Apparently, my doctors haven't found any physical cause for my abnormal bpm. Years ago they told me, this might be due to an issue with my sinus node. I’m thinking that my bradycardia might be more related to my dysfunctional limbic system. My breathing rate is also abnormally slow. Also my blood-pressure wavers too much. These three functions are all regulated by my limbic system. Perhaps, my Raynaud’s syndrome might also be a disfunction of my limbic system.

In regards to my dissociation - I seem to have very little conscious awareness of slipping in and out of my episodes of dissociation. I only know that under extreme emotional stress my body functions aren’t normal until the stress is removed. Unfortunately, my own ‘normal,’ for example, my resting 50 to 54 bpm, isn’t a normal body function.
 
My slow bpm readings have been fairly consistent throughout my life. Yet, now my average bpm at rest is even slower.

For the past several months, I’ve been following my bpm readings (24/7) on my smartwatch. When sleeping my bpm average is now 48, when awake and sitting, reading, my bpm average is 50 to 55. With moderate physical activity it’s in the 70’s to 80’s. With extreme cardio activity it might be briefly 120 to 140. Yet after 20 minutes of resting my bpm will return to 50. Thus, the fluctuations within my bpm readings don’t appear to correlate with my episodes of emotional stress but rather more often with my physical activities.

This being said, my bpm does continuously waver by a few points, even when I’m resting and perfectly still and not under stress.

Apparently, my doctors haven't found any physical cause for my abnormal bpm. Years ago they told me, this might be due to an issue with my sinus node. I’m thinking that my bradycardia might be more related to my dysfunctional limbic system. My breathing rate is also abnormally slow. Also my blood-pressure wavers too much. These three functions are all regulated by my limbic system. Perhaps, my Raynaud’s syndrome might also be a disfunction of my limbic system.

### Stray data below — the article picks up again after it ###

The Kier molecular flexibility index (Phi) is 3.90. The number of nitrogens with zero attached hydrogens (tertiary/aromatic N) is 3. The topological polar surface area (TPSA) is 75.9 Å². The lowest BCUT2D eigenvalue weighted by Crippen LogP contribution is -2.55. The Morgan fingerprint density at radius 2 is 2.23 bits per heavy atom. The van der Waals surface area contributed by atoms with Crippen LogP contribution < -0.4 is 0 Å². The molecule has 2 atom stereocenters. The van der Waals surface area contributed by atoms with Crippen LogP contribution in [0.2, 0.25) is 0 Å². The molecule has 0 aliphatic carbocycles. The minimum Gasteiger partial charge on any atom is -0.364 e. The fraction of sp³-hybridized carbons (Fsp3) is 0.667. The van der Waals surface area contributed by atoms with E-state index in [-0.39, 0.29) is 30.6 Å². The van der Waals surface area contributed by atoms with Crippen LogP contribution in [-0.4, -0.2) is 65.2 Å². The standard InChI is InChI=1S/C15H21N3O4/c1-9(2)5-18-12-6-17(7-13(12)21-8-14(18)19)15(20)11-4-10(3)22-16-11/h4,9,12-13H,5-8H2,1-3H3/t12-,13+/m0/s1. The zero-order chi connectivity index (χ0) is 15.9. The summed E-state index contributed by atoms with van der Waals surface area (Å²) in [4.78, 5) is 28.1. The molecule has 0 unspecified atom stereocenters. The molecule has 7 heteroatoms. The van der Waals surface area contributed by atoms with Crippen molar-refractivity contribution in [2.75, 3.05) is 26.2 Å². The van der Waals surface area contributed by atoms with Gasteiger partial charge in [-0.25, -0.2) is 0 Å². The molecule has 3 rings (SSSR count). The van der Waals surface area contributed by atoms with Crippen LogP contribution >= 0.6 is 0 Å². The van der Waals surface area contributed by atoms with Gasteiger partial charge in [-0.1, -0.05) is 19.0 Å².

In regards to my dissociation - I seem to have very little conscious awareness of slipping in and out of my episodes of dissociation. I only know that under extreme emotional stress my body functions aren’t normal until the stress is removed. Unfortunately, my own ‘normal,’ for example, my resting 50 to 54 bpm, isn’t a normal body function.
You shoul go again to doctors, to all of them if you can because honestly, It seems physical.
 
You shoul go again to doctors, to all of them if you can because honestly, It seems physical.
Seems like my BPM readings have always been red flaged. The medical technicians monitoring my EKG tests always display a jaw dropping look of amazement. My last EKG was 11 months ago. Anymore, I try to warn these technicians before-hand that my EKG readings won't be normal.

I've been getting regular checkups. Then my neurological/ brain damage only complicate everything. My PCP told me that this problem isn't an incomplete heart-block, though it appears to be one on the monitor.
 
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When sleeping my bpm average is now 48, when awake and sitting, reading, my bpm average is 50 to 55. With moderate physical activity it’s in the 70’s to 80’s. With extreme cardio activity it might be briefly 120 to 140.
Those have been my levels for most of my life (40 something, now); I’ve always been told it’s because I was extremely fit/healthy/an athlete & have a badass cardiopulmonary system.

When I’m out of shape, or in a lot of pain (moderate pain, not 8/10 and up) my resting HR is in the 70’s & activity HR also jumps 20-40 points.

When I’m sick my HR is generally around 100bpm.

Yet after 20 minutes of resting my bpm will return to 50.
Except this. When I’m fit It usually only takes a minute or two to return to 50bpm.
 
Those have been my levels for most of my life (40 something, now); I’ve always been told it’s because I was extremely fit/healthy/an athlete & have a badass cardiopulmonary system.
I've most likely never been extremely physically fit though, I did a good amount of daily physical work caring for horses for 40 years. Yet that activity ended three decades ago. Too much sitting these days.
Except this. When I’m fit It usually only takes a minute or two to return to 50bpm.
My BPM also normally drops down quickly, from about 70 or 80 to about 50 within a minute or two after walking around or climbing one staircase. When I've noticed this slower lowering of my bpm, this only occurs during the very gradual cooling of my body temperature after an extended cardio workout. In other words, my body temperature might only require more time to cool down.